Haas Formula 1 driver Mick Schumacher will be flown to hospital for precautionary checks following his terrifying crash in Saudi Arabian Grand Prix qualifying.
Schumacher crashed hard during the second segment while on a fast lap, losing control of his Haas VF-22 that then collided with the barriers side on, its rear end ripped away by the impact.
Though conscious after the accident, he wasn’t out of the car until the medical car arrived at the scene. He was subsequently taken to the medical centre, with his Haas team subsequently reporting that he “appeared physically fine” and spoke on the phone with his mother, Corinna Schumacher.
Despite this, the team soon communicated that he would be taken to hospital by helicopter “for further precautionary check-ups” – while reiterating he was ‘physically in a good condition”.
The FIA then corroborated this, naming the hospital as the King Fahad Armed Forces Hospital at Jeddah and confirming Schumacher sustained “no injuries”.
Schumacher already had a big shunt during the inaugural 2021 race at the venue. His crash this Saturday came a day on from Formula 2 rookie Cem Bolukbasi having a major shunt of his own in a practice session and being ruled out of the rest of the weekend due to a concussion.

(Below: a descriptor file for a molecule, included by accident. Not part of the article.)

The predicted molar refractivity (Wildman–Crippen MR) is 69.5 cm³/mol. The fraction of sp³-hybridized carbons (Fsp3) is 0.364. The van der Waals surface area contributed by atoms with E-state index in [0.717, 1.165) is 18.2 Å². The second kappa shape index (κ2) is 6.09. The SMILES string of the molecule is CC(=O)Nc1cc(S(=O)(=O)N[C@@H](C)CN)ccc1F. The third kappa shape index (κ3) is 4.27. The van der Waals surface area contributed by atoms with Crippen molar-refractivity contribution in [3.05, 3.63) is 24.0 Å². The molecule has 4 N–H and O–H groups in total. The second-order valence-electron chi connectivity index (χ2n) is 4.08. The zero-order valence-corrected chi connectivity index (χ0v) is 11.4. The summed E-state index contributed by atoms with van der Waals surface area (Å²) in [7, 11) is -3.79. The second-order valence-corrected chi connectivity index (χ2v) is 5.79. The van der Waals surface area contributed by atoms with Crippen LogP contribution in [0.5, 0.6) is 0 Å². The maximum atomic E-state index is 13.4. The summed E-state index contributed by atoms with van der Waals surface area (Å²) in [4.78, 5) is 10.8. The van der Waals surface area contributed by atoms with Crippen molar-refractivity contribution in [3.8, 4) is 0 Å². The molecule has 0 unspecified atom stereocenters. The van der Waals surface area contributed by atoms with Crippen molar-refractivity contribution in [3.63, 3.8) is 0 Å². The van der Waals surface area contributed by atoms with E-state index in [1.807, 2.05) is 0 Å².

The F1 qualifying session resumed just under an hour after the crash.
Speaking to Sky, team principal Guenther Steiner described the incident as follows: “It seems like he got on the kerb and then just lost the car. Done a wheelspin and you know how quick it goes, but it does seem there was no breakage or anything. We can’t see anything.
“We just lost all the data as well immediately on the impact. We had no contact with him and no data anymore. Just cut everything off. I guess the impact, just destroyed.”
This meant Haas also didn’t have radio communication to Schumacher until having it confirmed externally that he was conscious.
Steiner acknowledged that the likelihood of Haas being down to just one car for Sunday’s race is high – not just because of Schumacher being shaken up, but because the situation when it comes to spare parts might be precarious.
“Taking any risks tomorrow it’s not on. And then we are [in] two weeks in Melbourne and it’s better to focus on that one to make sure we are in a good state there.”